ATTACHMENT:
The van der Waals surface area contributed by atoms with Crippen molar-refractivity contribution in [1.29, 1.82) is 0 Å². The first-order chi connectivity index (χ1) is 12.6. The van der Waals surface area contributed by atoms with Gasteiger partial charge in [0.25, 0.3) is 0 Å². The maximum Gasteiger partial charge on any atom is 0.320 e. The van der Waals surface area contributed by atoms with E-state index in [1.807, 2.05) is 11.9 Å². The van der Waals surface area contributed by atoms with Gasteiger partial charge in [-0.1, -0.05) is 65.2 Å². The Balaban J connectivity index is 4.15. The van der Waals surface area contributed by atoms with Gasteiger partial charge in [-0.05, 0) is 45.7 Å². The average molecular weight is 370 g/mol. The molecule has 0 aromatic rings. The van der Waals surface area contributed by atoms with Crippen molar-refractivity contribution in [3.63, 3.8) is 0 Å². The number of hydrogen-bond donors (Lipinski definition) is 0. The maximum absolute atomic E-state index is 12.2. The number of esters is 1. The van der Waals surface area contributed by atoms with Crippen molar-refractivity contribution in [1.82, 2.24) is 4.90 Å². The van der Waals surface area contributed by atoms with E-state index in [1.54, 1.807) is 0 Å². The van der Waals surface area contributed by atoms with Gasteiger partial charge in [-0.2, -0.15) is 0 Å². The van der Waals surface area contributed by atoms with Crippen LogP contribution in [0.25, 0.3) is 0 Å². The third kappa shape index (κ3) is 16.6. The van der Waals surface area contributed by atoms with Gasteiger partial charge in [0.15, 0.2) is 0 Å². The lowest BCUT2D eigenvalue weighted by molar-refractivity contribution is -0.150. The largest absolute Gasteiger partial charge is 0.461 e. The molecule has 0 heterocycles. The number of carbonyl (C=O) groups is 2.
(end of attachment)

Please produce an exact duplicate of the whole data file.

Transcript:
The van der Waals surface area contributed by atoms with Crippen molar-refractivity contribution in [1.29, 1.82) is 0 Å². The first-order chi connectivity index (χ1) is 12.6. The van der Waals surface area contributed by atoms with Gasteiger partial charge in [0.25, 0.3) is 0 Å². The maximum Gasteiger partial charge on any atom is 0.320 e. The van der Waals surface area contributed by atoms with E-state index in [1.807, 2.05) is 11.9 Å². The van der Waals surface area contributed by atoms with Gasteiger partial charge in [-0.1, -0.05) is 65.2 Å². The Balaban J connectivity index is 4.15. The van der Waals surface area contributed by atoms with Gasteiger partial charge in [-0.05, 0) is 45.7 Å². The average molecular weight is 370 g/mol. The molecule has 0 aromatic rings. The van der Waals surface area contributed by atoms with Crippen molar-refractivity contribution in [3.63, 3.8) is 0 Å². The number of hydrogen-bond donors (Lipinski definition) is 0. The maximum absolute atomic E-state index is 12.2. The number of esters is 1. The van der Waals surface area contributed by atoms with Crippen molar-refractivity contribution in [1.82, 2.24) is 4.90 Å². The van der Waals surface area contributed by atoms with E-state index in [1.54, 1.807) is 0 Å². The van der Waals surface area contributed by atoms with Gasteiger partial charge in [-0.2, -0.15) is 0 Å². The van der Waals surface area contributed by atoms with Crippen LogP contribution in [0.25, 0.3) is 0 Å². The third kappa shape index (κ3) is 16.6. The van der Waals surface area contributed by atoms with Gasteiger partial charge in [0.15, 0.2) is 0 Å². The lowest BCUT2D eigenvalue weighted by molar-refractivity contribution is -0.150. The largest absolute Gasteiger partial charge is 0.461 e. The molecule has 0 heterocycles. The number of carbonyl (C=O) groups is 2.